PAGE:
Back when the Iran Deal was being negotiated, we learned that the State Department had authorized secret “side deals” to handle matters they didn’t want to discuss in front of Congress. We’ve just learned the answer to one of the important questions: did the President know that secrets were being kept from Congress?
The answer is yes.
The Obama administration secretly organized an airlift of $400 million worth of cash to Iran that coincided with the January release of four Americans detained in Tehran, according to U.S. and European officials and congressional staff briefed on the operation afterward.
Wooden pallets stacked with euros, Swiss francs and other currencies were flown into Iran on an unmarked cargo plane, according to these officials. The U.S. procured the money from the central banks of the Netherlands and Switzerland, they said.
Pallets of cash have a predictable effect on hostage-takers. Want to guess what it was?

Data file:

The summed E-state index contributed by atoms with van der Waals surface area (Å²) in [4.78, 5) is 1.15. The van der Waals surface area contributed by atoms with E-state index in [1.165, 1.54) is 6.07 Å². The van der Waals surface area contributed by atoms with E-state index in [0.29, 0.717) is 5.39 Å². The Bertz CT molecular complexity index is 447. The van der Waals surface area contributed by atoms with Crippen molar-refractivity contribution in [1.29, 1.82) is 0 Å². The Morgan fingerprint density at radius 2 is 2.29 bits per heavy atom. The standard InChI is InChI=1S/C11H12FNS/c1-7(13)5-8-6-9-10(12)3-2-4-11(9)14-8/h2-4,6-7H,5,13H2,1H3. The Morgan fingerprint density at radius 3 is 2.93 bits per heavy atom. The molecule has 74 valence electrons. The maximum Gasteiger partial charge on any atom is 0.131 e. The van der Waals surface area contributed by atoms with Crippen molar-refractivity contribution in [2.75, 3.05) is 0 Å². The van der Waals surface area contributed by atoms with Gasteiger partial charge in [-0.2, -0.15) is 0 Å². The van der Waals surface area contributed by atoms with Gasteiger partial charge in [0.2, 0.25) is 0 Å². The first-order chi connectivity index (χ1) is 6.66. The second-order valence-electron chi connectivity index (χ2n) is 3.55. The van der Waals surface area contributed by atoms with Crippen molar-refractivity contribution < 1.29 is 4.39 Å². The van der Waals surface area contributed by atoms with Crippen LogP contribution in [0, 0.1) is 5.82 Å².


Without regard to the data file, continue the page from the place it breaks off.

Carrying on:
When Iranian authorities this week confirmed the arrest of an Iranian-American from San Diego visiting his ailing mother in his country of birth, it rang familiar.
A father-and-son pair of Iranian-Americans have also been imprisoned in Iran for months, with little news of their detention leaking out. Journalist Jason Rezaian, also a dual national, was released in January as part of a prisoner swap as the Iran nuclear deal took effect.
And that’s only the Americans.
It is illegal for the United States government to pay for hostages to be released from captivity. This law exists for a good reason. The reason is that providing incentives to hostage-takers means that you get more hostages. As with anything else, if you provide incentives for the behavior you get more of the behavior.